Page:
Have I mentioned that it’s exhausting when you’re in the hustle? I’ve been exhausted for many years, long before the real hustle began and I want to take this opportunity to go back in time to 2008, where the new “me” was born. I had just met Hannah, who is now my wife and the mother of the most amazingly handsome little Judah, our son.
I moved from my small little town in South Georgia to Athens, Georgia on July 5, 2008 with $62 in my wallet and an oversized duffel bag with all the clothes I owned. At the time, I wasn’t “moving,” but simply take a few days to get out of town and see a new place with my beautiful new girlfriend! The day before, I had gotten a tattoo of a rose on my left forearm that signifies a new beginning. I’m always looking for an excuse to get a tattoo, and there was a little bit of that mixed in on this particular day, but it was really a new beginning and I was prepared to be as bold and fearless as I’ve ever been.
There is a lot more background to our love story that is not really fitting today, but I will say that having someone wholeheartedly in your corner is the most critical thing any entrepreneur can hope to have. After just a few days of being in Athens, Hannah and I talked about the possibility of my staying on a more permanent basis. It all sounded great and with that, it was just a matter of figuring out a living situation. Before I could get an apartment, I needed a job. Before I came to Athens, I had been working for a family friend who managed a small-town subsidiary to a big grocery chain and, as it turned out, a former employee of his happened to currently be the store manager of the parent chain location in Athens. With just a phone call, I had been issued a job transfer.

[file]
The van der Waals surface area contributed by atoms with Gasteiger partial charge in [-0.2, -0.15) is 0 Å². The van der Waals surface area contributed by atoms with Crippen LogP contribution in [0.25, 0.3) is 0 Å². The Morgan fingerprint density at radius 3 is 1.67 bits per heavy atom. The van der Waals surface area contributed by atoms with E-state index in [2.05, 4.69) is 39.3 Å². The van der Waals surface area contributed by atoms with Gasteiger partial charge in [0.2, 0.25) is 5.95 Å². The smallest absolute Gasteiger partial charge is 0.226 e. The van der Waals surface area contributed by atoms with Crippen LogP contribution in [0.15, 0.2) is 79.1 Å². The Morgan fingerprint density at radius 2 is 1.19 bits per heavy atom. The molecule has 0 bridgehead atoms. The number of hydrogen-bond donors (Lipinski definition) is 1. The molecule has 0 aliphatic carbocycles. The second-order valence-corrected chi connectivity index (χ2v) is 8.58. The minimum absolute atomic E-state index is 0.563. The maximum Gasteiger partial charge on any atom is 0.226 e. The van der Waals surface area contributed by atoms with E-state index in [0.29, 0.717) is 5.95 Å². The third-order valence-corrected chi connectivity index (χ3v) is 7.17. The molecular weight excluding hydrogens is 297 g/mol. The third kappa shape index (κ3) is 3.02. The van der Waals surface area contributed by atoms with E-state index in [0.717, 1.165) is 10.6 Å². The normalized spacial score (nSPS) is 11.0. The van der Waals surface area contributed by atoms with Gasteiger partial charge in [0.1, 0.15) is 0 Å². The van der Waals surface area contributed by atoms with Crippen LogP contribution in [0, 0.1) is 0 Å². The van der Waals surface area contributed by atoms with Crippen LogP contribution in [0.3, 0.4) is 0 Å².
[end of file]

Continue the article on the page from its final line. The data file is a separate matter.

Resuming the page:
These days, it’s so complicated to get things done if you’re not really sure what it is you’re really trying to do. This is to say that my point from an earlier post was that it is important to have goals and to be crystal clear on how you plan to achieve them. It’s one thing to fly by the seat of your pants and luck your way into a job transfer, and then to go apartment complex hopping to find someone who will rent an apartment to a 22-year-old with no real credit and no cash or credible job history. In hindsight, I know that I shouldn’t have relied so heavily on the people around me to help get me through some difficult obstacles. Had I just slowed down enough to think things through and set some goals, make a plan, and stick to it, the outcome may have been quite a bit less tumultuous.
I started at the grocery store in August of 2008 as a bagger and stock clerk. I believe the word was and still is “miserable,” to say the least, and that is how I felt going to work the few days a week that I did there. Apparently, my attitude was a little too obvious and I eventually found myself being called back to the Manager’s office one afternoon, where I was let go just a few short months in. Just in front of the grocery store was a Blockbuster video rental store, and I took it upon myself to walk across the parking lot and ask for the manager. Within a week, I was back at work in a new environment and just trying to make things happen.
Retail jobs have always been a love/hate thing for me, where I mostly hate it and love very few things about it. Retail will soon become my whole world for the most part for the coming years leading up to some very interesting experiences later in my twenties. I can’t wait to share them with you!
What was your best and/or worst job growing up?
“Success occurs when opportunity meets preparation.” — Zig Ziglar (BOOM)